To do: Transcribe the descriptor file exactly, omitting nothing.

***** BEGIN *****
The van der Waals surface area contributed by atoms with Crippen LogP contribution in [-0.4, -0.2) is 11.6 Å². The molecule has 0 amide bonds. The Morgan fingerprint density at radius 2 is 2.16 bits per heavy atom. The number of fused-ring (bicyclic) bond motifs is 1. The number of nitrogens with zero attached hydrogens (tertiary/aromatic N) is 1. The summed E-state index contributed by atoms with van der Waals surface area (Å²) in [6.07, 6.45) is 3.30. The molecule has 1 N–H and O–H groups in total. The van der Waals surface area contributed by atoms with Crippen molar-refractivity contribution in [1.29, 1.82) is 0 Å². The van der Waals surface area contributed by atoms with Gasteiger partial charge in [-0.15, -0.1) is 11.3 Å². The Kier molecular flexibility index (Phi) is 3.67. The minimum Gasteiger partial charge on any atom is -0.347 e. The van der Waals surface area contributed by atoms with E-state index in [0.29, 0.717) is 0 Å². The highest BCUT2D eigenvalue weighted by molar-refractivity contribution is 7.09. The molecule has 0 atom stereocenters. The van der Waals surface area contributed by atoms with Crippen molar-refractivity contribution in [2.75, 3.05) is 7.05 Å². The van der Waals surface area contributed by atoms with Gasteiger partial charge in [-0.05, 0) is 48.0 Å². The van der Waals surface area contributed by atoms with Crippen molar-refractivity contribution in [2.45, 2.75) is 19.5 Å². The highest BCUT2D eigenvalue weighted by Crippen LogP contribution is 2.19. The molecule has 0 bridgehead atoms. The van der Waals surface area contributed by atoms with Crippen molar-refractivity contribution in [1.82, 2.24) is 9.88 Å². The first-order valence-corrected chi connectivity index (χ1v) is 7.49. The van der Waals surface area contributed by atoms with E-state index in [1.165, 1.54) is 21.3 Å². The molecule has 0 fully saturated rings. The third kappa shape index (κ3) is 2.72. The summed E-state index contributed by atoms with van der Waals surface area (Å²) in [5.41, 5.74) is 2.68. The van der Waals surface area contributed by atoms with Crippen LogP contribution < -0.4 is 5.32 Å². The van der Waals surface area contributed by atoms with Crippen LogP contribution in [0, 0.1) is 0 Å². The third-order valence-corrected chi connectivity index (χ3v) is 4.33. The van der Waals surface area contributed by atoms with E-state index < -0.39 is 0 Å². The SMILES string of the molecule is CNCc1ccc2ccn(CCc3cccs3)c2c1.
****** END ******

The van der Waals surface area contributed by atoms with Crippen LogP contribution in [-0.4, -0.2) is 11.6 Å². The molecule has 0 amide bonds. The Morgan fingerprint density at radius 2 is 2.16 bits per heavy atom. The number of fused-ring (bicyclic) bond motifs is 1. The number of nitrogens with zero attached hydrogens (tertiary/aromatic N) is 1. The summed E-state index contributed by atoms with van der Waals surface area (Å²) in [6.07, 6.45) is 3.30. The molecule has 1 N–H and O–H groups in total. The van der Waals surface area contributed by atoms with Crippen molar-refractivity contribution in [1.29, 1.82) is 0 Å². The van der Waals surface area contributed by atoms with Gasteiger partial charge in [-0.15, -0.1) is 11.3 Å². The Kier molecular flexibility index (Phi) is 3.67. The minimum Gasteiger partial charge on any atom is -0.347 e. The van der Waals surface area contributed by atoms with E-state index in [0.29, 0.717) is 0 Å². The highest BCUT2D eigenvalue weighted by molar-refractivity contribution is 7.09. The molecule has 0 atom stereocenters. The van der Waals surface area contributed by atoms with Crippen molar-refractivity contribution in [2.75, 3.05) is 7.05 Å². The van der Waals surface area contributed by atoms with Gasteiger partial charge in [-0.05, 0) is 48.0 Å². The van der Waals surface area contributed by atoms with Crippen molar-refractivity contribution in [2.45, 2.75) is 19.5 Å². The highest BCUT2D eigenvalue weighted by Crippen LogP contribution is 2.19. The molecule has 0 bridgehead atoms. The van der Waals surface area contributed by atoms with Crippen molar-refractivity contribution in [1.82, 2.24) is 9.88 Å². The first-order valence-corrected chi connectivity index (χ1v) is 7.49. The van der Waals surface area contributed by atoms with E-state index in [1.165, 1.54) is 21.3 Å². The molecule has 0 fully saturated rings. The third kappa shape index (κ3) is 2.72. The summed E-state index contributed by atoms with van der Waals surface area (Å²) in [5.41, 5.74) is 2.68. The van der Waals surface area contributed by atoms with Crippen LogP contribution < -0.4 is 5.32 Å². The van der Waals surface area contributed by atoms with Crippen LogP contribution in [0, 0.1) is 0 Å². The third-order valence-corrected chi connectivity index (χ3v) is 4.33. The van der Waals surface area contributed by atoms with E-state index < -0.39 is 0 Å². The SMILES string of the molecule is CNCc1ccc2ccn(CCc3cccs3)c2c1.